The last time Audrey Van Deren attended classes on campus, the West Bank didn’t exist.
These days, she passes the campus on her way to Coffman Memorial Union, the building where she attends some of her classes through the ElderLearning Institute.
“It’s fun being on campus again,” said Van Deren, a 66-year-old who graduated from the University in 1952. “I get a kick out of being back in school.”
The institute that she takes those classes through, one of about 200 affiliated with colleges and universities across North America, allows retirement-age people to take non-credit classes to keep active in the community.
“I was at a point where I wanted to take some classes, and I wanted to take them with people who are at the same point in their life as me,” she said.
The classes, which include Great Pipe Organs of the Twin Cities, Classic Scandinavian Films, and Finance and Investing, are offered on about 30 different topics that are usually not found at universities or community centers.
“I am able to take classes that I couldn’t take as an undergraduate student,” said Helen Livingston, who graduated from the University in 1972 after working for the Red Cross after World War II, getting married, and raising three children.
The class sessions generally follow the University calendar, having three eight-week sessions in addition to a summer program each year.
The membership fee is $175 per year, entitling members to take at least two classes per session. Additional classes can be taken if space allows.
Retired and current University professors from around the area, as well as retired and current community leaders, lead the classes.
“I became involved because you can only clean the garage so many times — I wanted to keep involved,” said Donn Coddington, retired assistant director of the Minnesota Historical Society. Coddington is also an institute member taking three classes this session.
“The common denominator is a passion for learning and teaching,” said Steve Benson, ElderLearning Institute executive director. Benson is a former radio producer at KUOM.
He also leads a class or two each quarter. “I think that it’s important for the director to be intimately involved.”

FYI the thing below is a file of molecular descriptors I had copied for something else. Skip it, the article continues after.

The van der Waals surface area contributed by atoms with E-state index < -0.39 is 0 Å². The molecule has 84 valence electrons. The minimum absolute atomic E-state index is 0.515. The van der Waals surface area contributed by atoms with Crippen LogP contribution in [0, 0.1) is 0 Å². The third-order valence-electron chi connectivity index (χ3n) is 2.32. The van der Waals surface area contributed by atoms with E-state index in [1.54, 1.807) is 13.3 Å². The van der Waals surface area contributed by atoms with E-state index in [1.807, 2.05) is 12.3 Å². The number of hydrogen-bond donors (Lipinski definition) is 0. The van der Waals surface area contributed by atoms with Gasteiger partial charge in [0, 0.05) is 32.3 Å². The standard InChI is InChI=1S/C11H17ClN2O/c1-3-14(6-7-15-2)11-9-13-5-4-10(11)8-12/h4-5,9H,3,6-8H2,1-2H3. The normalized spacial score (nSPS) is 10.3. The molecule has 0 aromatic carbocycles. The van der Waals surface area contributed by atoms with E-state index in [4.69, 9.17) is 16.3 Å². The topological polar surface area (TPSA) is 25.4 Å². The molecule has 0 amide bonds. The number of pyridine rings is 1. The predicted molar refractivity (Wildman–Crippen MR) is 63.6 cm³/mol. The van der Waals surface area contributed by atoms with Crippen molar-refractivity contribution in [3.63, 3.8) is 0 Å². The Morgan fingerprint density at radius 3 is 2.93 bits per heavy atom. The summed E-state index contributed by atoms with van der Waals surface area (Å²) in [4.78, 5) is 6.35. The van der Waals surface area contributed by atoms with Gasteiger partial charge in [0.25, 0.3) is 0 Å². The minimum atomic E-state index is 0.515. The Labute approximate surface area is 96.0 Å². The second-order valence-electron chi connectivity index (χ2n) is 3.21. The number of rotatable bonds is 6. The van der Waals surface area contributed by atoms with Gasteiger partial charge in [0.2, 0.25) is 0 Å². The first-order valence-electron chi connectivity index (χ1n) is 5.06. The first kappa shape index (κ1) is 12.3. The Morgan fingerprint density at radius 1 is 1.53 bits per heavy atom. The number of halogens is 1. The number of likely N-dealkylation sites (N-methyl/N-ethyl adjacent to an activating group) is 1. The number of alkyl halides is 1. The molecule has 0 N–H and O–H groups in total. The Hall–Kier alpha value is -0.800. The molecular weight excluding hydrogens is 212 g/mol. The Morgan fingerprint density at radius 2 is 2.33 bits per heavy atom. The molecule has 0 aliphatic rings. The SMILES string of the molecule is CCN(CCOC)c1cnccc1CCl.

Although several of the classes are held in Coffman Union, some are held at other campus locations. Still others are held off-campus, depending on requirements specific to the class. For example, a theology class is held at a nearby church, and a class on art collecting is held at the Minneapolis Institute of Art.
In addition to the institute classes, the program also participates in non-traditional educational activities.
In February, a group from the institute went to San Miguel de Allende, Mexico, and they plan to visit Oaxaca, Mexico next year to study the country’s cultural diversity. The group also plans to visit colonial Williamsburg, Va., within the year.
“The trips provide a unique learning experience for the members as well as for the ELI program,” Benson said.
In addition, a proposal is currently being considered that would pair University College of Liberal Arts honor students with the institute’s students. The group would study the culture of the 1960s.
“We want to take a creative approach to intergenerational learning,” Benson said.
Funding for the institute comes from membership fees, the University and a $6,000 grant from the Minnesota Humanities Commission.
Mark Gleason, vice-president of the commission, said that they usually don’t support an organization like the institute, but this time they made an exception.
“We thought it was important to support humanities-based adult education, so we made a new funding line to provide ongoing support for ELI.”
Benson and a group of retired faculty members conceived the idea for ELI in early 1995 and proposed it to Melvin George, then-vice president of Institutional Relations, and Ann O’Loughlin, coordinator of Institutional Relations, who accepted the proposal after hearing about a similar program at the University of Minnesota–Duluth. The first classes began in fall 1995.
Although graduates say they enjoy being back on campus, several have noticed major changes.
“There used to be a beautiful ballroom in Coffman Union where students could dance,” said Mary Adams, a 1948 undergraduate and 1970 graduate student. “Where do all the students dance now?”
“I was shocked to see the way Coffman Union looked,” said Livingston. “It used to look so new and nice.”
Still, Van Deren noticed one similarity: “Most of the issues we discussed in college 40 years ago are still being debated today. I thought that those issues would have been resolved long ago.”